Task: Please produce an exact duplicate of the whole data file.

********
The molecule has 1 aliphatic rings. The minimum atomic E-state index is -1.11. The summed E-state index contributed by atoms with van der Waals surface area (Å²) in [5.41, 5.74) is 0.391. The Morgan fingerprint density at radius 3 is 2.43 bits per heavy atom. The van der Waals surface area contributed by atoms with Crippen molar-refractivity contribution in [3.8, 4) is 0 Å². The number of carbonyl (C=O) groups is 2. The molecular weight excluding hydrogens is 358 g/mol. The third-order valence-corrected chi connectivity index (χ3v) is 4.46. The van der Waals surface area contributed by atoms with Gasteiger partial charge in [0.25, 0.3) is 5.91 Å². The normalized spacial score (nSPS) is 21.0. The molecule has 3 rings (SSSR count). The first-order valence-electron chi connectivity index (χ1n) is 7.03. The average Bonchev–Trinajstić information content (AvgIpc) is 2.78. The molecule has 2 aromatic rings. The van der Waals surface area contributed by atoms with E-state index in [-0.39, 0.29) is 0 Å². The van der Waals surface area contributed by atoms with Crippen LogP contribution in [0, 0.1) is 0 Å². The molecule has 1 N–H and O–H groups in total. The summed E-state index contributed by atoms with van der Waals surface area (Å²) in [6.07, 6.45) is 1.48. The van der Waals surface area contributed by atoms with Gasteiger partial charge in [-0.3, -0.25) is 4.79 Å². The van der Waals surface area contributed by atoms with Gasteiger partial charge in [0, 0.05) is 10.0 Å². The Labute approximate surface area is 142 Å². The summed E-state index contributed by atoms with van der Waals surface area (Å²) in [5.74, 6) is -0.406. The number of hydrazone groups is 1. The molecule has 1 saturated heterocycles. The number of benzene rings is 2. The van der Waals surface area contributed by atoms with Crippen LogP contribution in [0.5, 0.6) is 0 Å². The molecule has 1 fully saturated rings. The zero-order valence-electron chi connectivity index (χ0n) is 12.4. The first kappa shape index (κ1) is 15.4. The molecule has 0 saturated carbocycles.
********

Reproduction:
The molecule has 1 aliphatic rings. The minimum atomic E-state index is -1.11. The summed E-state index contributed by atoms with van der Waals surface area (Å²) in [5.41, 5.74) is 0.391. The Morgan fingerprint density at radius 3 is 2.43 bits per heavy atom. The van der Waals surface area contributed by atoms with Crippen molar-refractivity contribution in [3.8, 4) is 0 Å². The number of carbonyl (C=O) groups is 2. The molecular weight excluding hydrogens is 358 g/mol. The third-order valence-corrected chi connectivity index (χ3v) is 4.46. The van der Waals surface area contributed by atoms with Gasteiger partial charge in [0.25, 0.3) is 5.91 Å². The normalized spacial score (nSPS) is 21.0. The molecule has 3 rings (SSSR count). The first-order valence-electron chi connectivity index (χ1n) is 7.03. The average Bonchev–Trinajstić information content (AvgIpc) is 2.78. The molecule has 2 aromatic rings. The van der Waals surface area contributed by atoms with E-state index in [-0.39, 0.29) is 0 Å². The van der Waals surface area contributed by atoms with Crippen LogP contribution in [0, 0.1) is 0 Å². The molecule has 1 N–H and O–H groups in total. The summed E-state index contributed by atoms with van der Waals surface area (Å²) in [6.07, 6.45) is 1.48. The van der Waals surface area contributed by atoms with Gasteiger partial charge in [-0.3, -0.25) is 4.79 Å². The van der Waals surface area contributed by atoms with Gasteiger partial charge in [0, 0.05) is 10.0 Å². The Labute approximate surface area is 142 Å². The summed E-state index contributed by atoms with van der Waals surface area (Å²) in [5.74, 6) is -0.406. The number of hydrazone groups is 1. The molecule has 1 saturated heterocycles. The number of benzene rings is 2. The van der Waals surface area contributed by atoms with Crippen LogP contribution in [0.5, 0.6) is 0 Å². The molecule has 1 fully saturated rings. The zero-order valence-electron chi connectivity index (χ0n) is 12.4. The first kappa shape index (κ1) is 15.4. The molecule has 0 saturated carbocycles.